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Give power to the people

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Soon, British Columbians will be facing important issues such as the Northern Gateway pipeline, fracking, the Clean Water Act and land use. Premier Christy Clark will decide what she plans to do about it.
Sadly we citizens will have no choice but to accept her majority government's decision.
B.C.'s non-binding Referendum Act, put in place by the NDP and labelled as unworkable by former Liberal opposition leader Gordon Campbell, makes it practically impossible to launch a referendum against any of her decisions.
In B.C., there can only be one referendum proponent, an individual and registered voter and not an organization, whereas there can be any number of opponents, consisting of organizations and individuals, creating a bias in favour of opponents in terms of fund raising and networking potential.
The proponent and his or her canvassers must collect the signatures of at least 10 per cent of voters in each of B.C.'s 85 ridings. If only one falls short, by even one per cent, all is for nought.
Opponents, however, need only concentrate their efforts in two or three ridings to make sure at least one fails.
In California and Washington state, the signatures of only four per cent of those who voted in the last gubernatorial election are needed to launch a binding referendum.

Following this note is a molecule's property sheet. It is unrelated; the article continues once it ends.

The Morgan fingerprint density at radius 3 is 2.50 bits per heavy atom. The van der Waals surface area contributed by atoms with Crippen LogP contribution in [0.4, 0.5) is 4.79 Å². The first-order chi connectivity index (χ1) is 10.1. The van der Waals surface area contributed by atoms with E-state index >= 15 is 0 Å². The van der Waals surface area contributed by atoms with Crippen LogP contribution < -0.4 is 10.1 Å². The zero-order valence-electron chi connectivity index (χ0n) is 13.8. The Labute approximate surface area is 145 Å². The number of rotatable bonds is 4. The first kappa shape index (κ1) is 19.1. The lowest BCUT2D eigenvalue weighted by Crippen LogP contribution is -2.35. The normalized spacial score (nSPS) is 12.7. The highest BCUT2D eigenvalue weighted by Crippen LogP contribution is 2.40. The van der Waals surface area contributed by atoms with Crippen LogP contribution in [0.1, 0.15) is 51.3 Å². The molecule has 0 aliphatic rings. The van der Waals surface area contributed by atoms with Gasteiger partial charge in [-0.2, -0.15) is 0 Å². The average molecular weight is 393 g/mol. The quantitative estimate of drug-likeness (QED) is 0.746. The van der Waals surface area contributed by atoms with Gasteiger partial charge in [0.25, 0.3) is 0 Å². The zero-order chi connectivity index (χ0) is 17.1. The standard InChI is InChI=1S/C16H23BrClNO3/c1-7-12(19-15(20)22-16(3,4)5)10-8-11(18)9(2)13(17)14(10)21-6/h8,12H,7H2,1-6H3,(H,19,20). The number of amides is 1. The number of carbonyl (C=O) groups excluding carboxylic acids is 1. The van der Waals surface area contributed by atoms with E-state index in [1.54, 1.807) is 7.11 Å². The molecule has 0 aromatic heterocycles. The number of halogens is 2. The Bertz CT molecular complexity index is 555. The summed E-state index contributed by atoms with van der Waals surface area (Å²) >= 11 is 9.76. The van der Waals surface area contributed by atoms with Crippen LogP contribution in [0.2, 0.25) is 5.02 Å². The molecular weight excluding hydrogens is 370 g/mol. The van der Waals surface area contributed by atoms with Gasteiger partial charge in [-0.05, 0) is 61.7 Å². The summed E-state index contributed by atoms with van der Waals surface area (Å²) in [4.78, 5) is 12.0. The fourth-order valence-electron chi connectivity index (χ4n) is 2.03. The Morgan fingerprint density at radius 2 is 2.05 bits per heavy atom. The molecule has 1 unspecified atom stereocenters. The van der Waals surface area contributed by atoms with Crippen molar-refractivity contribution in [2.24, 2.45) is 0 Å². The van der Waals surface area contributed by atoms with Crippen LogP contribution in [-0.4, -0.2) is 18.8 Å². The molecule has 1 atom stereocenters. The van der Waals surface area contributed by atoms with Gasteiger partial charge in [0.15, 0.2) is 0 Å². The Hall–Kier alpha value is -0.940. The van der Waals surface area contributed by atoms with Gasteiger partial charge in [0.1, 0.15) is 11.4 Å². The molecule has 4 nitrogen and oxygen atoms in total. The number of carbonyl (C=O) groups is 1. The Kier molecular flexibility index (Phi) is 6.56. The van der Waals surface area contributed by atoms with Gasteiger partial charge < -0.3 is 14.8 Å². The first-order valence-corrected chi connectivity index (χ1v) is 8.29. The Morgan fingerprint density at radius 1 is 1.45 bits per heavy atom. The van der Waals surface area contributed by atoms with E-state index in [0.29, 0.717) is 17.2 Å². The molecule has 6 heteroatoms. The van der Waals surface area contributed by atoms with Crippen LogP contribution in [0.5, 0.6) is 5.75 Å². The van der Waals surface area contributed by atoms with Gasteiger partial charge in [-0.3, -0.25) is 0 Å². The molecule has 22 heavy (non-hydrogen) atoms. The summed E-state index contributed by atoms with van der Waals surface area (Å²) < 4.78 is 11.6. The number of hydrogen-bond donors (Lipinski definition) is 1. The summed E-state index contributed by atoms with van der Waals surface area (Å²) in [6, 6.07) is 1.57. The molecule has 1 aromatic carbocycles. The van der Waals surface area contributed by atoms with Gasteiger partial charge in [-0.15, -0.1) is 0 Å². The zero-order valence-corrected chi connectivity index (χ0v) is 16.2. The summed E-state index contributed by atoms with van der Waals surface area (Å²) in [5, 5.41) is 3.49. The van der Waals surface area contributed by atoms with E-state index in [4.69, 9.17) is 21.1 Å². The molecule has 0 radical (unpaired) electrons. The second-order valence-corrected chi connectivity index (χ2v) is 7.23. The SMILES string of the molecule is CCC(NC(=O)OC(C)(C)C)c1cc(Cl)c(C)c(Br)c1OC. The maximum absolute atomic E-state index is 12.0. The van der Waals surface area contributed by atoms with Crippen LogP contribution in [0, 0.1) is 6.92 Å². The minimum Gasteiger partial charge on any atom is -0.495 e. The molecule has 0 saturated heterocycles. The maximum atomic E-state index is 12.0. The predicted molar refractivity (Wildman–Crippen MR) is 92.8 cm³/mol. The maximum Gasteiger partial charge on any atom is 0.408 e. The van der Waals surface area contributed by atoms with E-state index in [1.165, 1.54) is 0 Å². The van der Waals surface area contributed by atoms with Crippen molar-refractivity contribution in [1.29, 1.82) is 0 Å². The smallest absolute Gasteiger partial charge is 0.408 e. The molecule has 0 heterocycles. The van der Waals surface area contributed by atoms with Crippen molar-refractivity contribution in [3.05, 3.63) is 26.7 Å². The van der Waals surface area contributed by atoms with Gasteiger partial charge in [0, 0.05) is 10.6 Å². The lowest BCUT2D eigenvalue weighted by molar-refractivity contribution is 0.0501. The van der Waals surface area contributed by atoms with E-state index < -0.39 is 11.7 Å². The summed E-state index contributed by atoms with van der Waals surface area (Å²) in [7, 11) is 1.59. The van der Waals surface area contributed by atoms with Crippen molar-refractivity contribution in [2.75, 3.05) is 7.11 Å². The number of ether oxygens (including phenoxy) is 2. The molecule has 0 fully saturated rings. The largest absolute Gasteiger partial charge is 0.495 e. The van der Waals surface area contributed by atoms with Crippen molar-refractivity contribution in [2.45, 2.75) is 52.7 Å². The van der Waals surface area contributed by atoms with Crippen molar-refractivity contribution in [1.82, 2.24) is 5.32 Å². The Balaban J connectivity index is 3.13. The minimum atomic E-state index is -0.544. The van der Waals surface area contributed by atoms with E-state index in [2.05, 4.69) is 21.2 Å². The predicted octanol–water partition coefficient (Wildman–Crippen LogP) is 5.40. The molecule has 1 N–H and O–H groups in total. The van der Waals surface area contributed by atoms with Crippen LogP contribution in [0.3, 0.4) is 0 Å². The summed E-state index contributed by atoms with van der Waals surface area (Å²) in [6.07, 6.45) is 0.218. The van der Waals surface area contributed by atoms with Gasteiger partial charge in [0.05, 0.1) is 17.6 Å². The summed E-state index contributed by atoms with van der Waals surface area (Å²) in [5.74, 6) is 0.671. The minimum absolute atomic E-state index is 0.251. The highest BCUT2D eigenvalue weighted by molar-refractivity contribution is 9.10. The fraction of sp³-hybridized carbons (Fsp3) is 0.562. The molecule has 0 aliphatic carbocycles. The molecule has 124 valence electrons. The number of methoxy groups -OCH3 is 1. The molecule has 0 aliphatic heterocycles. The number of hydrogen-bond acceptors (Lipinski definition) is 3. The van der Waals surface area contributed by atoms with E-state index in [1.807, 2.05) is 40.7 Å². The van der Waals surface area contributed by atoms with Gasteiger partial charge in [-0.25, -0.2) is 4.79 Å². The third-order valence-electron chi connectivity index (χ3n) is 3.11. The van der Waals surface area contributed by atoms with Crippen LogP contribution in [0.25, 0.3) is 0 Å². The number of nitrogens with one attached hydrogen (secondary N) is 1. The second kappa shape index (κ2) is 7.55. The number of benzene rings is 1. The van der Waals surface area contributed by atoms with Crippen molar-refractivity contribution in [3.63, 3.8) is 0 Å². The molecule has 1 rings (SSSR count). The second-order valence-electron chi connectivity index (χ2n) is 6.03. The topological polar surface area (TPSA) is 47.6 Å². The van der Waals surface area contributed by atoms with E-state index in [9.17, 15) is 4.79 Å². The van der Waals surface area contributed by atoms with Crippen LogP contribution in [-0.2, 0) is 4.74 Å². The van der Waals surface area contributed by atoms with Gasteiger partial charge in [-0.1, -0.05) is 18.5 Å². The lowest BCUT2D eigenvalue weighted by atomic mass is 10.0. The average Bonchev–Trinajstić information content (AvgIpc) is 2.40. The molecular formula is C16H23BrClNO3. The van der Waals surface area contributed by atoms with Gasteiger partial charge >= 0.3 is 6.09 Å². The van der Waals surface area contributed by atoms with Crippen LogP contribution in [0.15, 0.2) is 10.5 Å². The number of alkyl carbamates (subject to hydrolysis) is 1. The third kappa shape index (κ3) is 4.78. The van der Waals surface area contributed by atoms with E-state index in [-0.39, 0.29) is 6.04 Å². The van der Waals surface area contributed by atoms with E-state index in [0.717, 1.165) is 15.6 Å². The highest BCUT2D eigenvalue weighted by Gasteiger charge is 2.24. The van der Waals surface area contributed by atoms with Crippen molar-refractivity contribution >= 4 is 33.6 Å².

B.C. could a similar rule, requiring the signatures of four per cent of voters who cast ballots in the last provincial election. Due to B.C.'s geography, most signatures would be collected in southern areas, but all British Columbians would be asked to vote on the proposal.
In B.C., canvassers must be registered voters, government approved and registered, a time-consuming and expensive process. In California and Washington, anyone can display, distribute and circulate referendum petition forms.
When it comes to a vote, these states require a simple majority, whereas in B.C. a majority of all registered voters is required. If 50 per cent of registered voters turned out to vote and 100 per cent of them voted in favour, the referendum would not pass. It would fail by one vote.
Voter participation in provincial elections since 1928 has averaged 67.26 per cent, but only 52 per cent in the last election. To top it off, in B.C. the result of a referendum goes back to debate in the legislature, which still has the power to trash the vote, thus turning it into an expensive poll and B.C. into a pseudo democracy.
In California and Washington, legislative change is the law and automatic.
In my country of origin, Switzerland, for the last 150 years or so, the signatures of only one per cent of registered voters are required to force a binding referendum, and only two per cent for the proposal of a new law (initiative).
Should our government ever decide to change the Referendum Act, financial campaign contributions from out of province must be prohibited in order to prevent what happened in the recent GMO labelling referendum in Washington, where out-of-state opponents contributed $22 million and within-state opponents only $550 to defeat the referendum.
To minimize costs, referenda could be appended to provincial general elections without any disadvantages.
Let us all turn our pseudo democracy into a real democracy, where citizens have the right to challenge the government on any issue at any time.
Casey Berlanda,

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